When a party to litigation is self-employed or a shareholder of the company they work for, personal income tax returns will likely be insufficient to prove their income. The self-employed or shareholder party will be obligated to provide further information, which often extends to include the financial information of any company to which a party is a shareholder, officer, or director.
The relevance of a document alone is insufficient to require its production. It is up to the judge to determine whether it is unfair to the requesting party for the case to proceed without the document. In Himel v. Greenberg, Justice Spies found that family courts had largely adopted the factors to be considered in determining whether the production of documents should be ordered from non-parties under the Rules of Civil Procedure. In this matter, the applicant sought documents relating to the valuation of her spouse’s interest in a family business. The non-party corporation provided a valuation report which their auditors prepared, however it argued that it would not be unfair for the applicant to proceed without other requested documents as there was no reason to believe the valuations were not bona fide and independently prepared.
The judge found that the requested documents were critical to the applicant’s case and were central to the material issue of the respondent’s net family property. Without the requested documents, the applicant would have to accept the valuation prepared by the corporation’s auditors without being able to test the valuations. The judge rejected the corporation’s argument that it could meet with the applicant to answer questions about the valuations instead of making formal disclosure. The judge held that without the information, the applicant could not have any meaningful discussions. Because the respondent’s family owned the corporation, its interests may have been aligned with the respondent in the litigation. Therefore, formal disclosure was preferred.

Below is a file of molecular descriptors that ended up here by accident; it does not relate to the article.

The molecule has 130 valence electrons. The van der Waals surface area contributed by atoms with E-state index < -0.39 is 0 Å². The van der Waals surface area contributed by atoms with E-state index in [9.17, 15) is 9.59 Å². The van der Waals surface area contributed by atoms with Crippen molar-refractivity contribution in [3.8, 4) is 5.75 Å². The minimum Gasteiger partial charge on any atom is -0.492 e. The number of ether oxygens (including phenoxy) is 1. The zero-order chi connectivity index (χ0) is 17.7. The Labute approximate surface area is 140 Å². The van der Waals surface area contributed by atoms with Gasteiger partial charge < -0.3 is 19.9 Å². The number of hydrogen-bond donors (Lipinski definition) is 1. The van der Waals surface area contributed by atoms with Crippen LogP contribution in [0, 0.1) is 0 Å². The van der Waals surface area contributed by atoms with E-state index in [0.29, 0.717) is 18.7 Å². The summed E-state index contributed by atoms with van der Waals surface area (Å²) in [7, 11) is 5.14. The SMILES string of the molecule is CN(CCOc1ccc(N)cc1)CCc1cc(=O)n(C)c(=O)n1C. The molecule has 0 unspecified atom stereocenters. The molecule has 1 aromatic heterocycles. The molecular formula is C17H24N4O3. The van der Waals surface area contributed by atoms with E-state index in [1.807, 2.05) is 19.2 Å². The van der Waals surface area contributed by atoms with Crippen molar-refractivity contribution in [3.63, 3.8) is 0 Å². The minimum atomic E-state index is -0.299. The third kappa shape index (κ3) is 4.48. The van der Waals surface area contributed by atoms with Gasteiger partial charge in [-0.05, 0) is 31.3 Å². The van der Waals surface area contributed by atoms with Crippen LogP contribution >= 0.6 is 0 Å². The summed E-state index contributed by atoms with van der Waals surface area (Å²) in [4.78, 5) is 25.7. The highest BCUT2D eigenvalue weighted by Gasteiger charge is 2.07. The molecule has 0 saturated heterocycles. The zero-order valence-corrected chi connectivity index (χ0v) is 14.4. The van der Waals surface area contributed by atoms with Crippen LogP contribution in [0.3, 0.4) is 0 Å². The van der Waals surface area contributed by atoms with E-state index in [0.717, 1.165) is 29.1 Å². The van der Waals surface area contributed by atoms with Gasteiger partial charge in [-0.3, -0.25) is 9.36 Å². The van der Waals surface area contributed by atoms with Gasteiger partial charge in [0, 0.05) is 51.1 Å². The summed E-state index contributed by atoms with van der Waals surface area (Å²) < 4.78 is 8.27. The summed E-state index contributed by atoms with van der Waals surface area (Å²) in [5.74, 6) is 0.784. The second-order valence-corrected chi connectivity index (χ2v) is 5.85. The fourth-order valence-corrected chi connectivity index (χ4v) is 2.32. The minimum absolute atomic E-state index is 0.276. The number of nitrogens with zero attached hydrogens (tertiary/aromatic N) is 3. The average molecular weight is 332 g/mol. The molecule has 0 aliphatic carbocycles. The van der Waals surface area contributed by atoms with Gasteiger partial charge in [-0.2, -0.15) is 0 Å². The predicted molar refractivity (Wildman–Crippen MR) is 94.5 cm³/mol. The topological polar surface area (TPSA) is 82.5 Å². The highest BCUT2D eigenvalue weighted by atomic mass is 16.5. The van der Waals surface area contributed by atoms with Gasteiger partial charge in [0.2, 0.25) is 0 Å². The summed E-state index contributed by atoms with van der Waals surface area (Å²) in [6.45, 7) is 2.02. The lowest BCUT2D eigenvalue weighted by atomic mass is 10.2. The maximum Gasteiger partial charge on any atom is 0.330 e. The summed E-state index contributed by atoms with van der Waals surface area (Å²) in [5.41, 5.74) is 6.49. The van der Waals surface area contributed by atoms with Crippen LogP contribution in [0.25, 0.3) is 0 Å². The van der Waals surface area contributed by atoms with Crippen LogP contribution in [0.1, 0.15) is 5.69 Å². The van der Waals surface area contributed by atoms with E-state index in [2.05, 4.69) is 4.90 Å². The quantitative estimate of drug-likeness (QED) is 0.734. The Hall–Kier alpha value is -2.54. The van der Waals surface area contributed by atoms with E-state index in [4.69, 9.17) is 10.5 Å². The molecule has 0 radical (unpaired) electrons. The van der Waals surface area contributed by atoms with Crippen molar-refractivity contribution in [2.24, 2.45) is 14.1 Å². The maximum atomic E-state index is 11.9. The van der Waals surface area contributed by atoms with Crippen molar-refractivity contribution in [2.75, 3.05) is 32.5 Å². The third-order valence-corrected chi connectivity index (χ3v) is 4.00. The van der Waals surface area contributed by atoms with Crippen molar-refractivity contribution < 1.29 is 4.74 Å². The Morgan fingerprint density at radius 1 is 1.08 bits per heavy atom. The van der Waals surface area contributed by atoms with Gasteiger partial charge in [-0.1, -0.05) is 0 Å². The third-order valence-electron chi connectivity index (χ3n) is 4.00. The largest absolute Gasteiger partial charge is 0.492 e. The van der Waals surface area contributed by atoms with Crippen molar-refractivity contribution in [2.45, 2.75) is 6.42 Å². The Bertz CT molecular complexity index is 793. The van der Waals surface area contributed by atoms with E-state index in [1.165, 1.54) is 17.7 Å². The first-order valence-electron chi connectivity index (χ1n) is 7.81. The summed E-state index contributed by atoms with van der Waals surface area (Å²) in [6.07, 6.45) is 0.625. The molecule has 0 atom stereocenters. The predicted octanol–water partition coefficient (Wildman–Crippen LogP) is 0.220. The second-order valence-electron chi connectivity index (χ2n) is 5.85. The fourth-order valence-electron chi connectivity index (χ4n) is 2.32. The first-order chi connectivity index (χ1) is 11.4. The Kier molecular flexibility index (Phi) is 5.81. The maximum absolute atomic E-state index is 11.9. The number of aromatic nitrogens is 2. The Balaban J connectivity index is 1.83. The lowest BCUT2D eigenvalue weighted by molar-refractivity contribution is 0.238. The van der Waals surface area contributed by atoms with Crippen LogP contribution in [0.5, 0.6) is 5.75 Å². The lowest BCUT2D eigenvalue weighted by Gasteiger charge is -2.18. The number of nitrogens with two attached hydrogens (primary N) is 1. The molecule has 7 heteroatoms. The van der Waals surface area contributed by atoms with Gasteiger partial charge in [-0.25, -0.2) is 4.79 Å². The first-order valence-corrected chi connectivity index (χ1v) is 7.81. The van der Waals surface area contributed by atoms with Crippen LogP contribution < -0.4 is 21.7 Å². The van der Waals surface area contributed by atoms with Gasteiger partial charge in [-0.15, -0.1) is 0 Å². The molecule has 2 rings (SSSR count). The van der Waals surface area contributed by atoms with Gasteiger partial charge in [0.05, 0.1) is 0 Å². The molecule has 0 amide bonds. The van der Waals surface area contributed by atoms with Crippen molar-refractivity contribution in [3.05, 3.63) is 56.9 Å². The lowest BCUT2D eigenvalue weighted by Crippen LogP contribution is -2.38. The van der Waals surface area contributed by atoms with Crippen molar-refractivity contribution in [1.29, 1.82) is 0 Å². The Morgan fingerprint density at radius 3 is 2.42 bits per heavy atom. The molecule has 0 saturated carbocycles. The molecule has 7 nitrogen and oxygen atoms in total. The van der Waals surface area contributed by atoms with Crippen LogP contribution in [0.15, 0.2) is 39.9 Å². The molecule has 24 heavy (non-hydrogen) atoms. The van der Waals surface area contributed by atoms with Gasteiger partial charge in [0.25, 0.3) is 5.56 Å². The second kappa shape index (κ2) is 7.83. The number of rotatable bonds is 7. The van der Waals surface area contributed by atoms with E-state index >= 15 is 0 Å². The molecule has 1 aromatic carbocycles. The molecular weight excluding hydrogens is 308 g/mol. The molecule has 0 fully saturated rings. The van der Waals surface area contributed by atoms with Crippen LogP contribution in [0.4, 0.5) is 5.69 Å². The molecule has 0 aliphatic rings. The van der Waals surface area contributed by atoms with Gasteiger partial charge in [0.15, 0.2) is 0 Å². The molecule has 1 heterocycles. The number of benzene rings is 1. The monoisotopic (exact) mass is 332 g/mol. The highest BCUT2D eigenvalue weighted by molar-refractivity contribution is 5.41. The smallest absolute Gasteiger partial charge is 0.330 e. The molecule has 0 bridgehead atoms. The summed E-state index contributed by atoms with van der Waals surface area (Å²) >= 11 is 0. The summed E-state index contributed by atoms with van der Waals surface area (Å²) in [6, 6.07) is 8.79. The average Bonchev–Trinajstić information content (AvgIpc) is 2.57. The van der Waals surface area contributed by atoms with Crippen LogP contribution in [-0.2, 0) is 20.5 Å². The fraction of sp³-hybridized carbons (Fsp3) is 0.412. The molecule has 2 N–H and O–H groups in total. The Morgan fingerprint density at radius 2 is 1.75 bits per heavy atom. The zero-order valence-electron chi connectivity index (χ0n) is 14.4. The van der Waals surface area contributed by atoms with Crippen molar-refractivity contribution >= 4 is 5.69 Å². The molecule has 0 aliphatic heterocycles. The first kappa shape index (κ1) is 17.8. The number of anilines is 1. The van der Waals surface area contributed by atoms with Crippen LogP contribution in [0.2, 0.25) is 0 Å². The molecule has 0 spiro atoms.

Weber v. Merritt was a case which involved litigation centred on the respondent husband’s income and support obligations. The applicant sought financial disclosure from a company that the parents of the respondent jointly owned, and also asked for an order that the respondent’s father attend for questioning. The company had declined to produce the requested disclosure voluntarily.